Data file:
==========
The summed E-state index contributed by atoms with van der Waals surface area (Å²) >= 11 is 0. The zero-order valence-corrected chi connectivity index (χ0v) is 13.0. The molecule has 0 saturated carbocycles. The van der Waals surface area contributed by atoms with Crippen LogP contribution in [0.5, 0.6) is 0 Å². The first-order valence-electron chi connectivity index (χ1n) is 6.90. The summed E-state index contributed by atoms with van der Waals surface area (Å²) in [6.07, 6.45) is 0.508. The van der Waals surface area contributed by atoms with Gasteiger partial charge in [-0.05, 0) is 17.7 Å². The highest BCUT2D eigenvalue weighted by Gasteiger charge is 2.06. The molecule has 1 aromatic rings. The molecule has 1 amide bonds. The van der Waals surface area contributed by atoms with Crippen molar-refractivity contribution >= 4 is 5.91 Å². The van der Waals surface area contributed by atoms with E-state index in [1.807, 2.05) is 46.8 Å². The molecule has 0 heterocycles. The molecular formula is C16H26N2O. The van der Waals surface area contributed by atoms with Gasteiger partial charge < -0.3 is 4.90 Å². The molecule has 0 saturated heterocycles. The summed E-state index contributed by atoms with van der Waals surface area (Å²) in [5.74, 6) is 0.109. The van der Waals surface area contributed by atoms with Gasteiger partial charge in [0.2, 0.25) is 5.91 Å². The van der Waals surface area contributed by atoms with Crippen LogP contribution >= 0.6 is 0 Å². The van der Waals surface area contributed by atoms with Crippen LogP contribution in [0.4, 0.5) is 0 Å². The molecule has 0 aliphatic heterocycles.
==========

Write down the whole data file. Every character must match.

The summed E-state index contributed by atoms with van der Waals surface area (Å²) >= 11 is 0. The zero-order valence-corrected chi connectivity index (χ0v) is 13.0. The molecule has 0 saturated carbocycles. The van der Waals surface area contributed by atoms with Crippen LogP contribution in [0.5, 0.6) is 0 Å². The first-order valence-electron chi connectivity index (χ1n) is 6.90. The summed E-state index contributed by atoms with van der Waals surface area (Å²) in [6.07, 6.45) is 0.508. The van der Waals surface area contributed by atoms with Gasteiger partial charge in [-0.05, 0) is 17.7 Å². The highest BCUT2D eigenvalue weighted by Gasteiger charge is 2.06. The molecule has 1 aromatic rings. The molecule has 1 amide bonds. The van der Waals surface area contributed by atoms with Crippen molar-refractivity contribution >= 4 is 5.91 Å². The van der Waals surface area contributed by atoms with E-state index in [1.807, 2.05) is 46.8 Å². The molecule has 0 heterocycles. The molecular formula is C16H26N2O. The van der Waals surface area contributed by atoms with Gasteiger partial charge < -0.3 is 4.90 Å². The molecule has 0 saturated heterocycles. The summed E-state index contributed by atoms with van der Waals surface area (Å²) in [5.74, 6) is 0.109. The van der Waals surface area contributed by atoms with Gasteiger partial charge in [0.2, 0.25) is 5.91 Å². The van der Waals surface area contributed by atoms with Crippen LogP contribution >= 0.6 is 0 Å². The van der Waals surface area contributed by atoms with Crippen LogP contribution in [0.4, 0.5) is 0 Å². The molecule has 0 aliphatic heterocycles.